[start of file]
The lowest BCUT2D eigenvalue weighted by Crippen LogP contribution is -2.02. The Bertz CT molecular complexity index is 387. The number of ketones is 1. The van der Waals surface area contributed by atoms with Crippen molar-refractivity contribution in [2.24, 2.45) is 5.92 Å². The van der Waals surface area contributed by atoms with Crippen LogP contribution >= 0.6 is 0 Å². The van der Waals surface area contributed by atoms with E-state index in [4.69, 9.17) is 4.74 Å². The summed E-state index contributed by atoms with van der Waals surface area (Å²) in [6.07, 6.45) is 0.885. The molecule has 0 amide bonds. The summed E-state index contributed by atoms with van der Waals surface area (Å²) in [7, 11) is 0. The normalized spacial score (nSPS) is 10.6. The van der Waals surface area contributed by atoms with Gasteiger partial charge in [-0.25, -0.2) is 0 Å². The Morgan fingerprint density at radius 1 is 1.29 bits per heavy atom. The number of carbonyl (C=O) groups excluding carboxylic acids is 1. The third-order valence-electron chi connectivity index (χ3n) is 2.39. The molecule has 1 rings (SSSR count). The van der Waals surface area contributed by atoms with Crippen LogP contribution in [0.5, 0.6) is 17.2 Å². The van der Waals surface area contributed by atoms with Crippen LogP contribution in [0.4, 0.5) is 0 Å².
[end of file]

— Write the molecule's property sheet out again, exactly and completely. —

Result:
The lowest BCUT2D eigenvalue weighted by Crippen LogP contribution is -2.02. The Bertz CT molecular complexity index is 387. The number of ketones is 1. The van der Waals surface area contributed by atoms with Crippen molar-refractivity contribution in [2.24, 2.45) is 5.92 Å². The van der Waals surface area contributed by atoms with Crippen LogP contribution >= 0.6 is 0 Å². The van der Waals surface area contributed by atoms with E-state index in [4.69, 9.17) is 4.74 Å². The summed E-state index contributed by atoms with van der Waals surface area (Å²) in [6.07, 6.45) is 0.885. The molecule has 0 amide bonds. The summed E-state index contributed by atoms with van der Waals surface area (Å²) in [7, 11) is 0. The normalized spacial score (nSPS) is 10.6. The van der Waals surface area contributed by atoms with Gasteiger partial charge in [-0.25, -0.2) is 0 Å². The Morgan fingerprint density at radius 1 is 1.29 bits per heavy atom. The number of carbonyl (C=O) groups excluding carboxylic acids is 1. The third-order valence-electron chi connectivity index (χ3n) is 2.39. The molecule has 1 rings (SSSR count). The van der Waals surface area contributed by atoms with Crippen LogP contribution in [0.5, 0.6) is 17.2 Å². The van der Waals surface area contributed by atoms with Crippen LogP contribution in [0.4, 0.5) is 0 Å².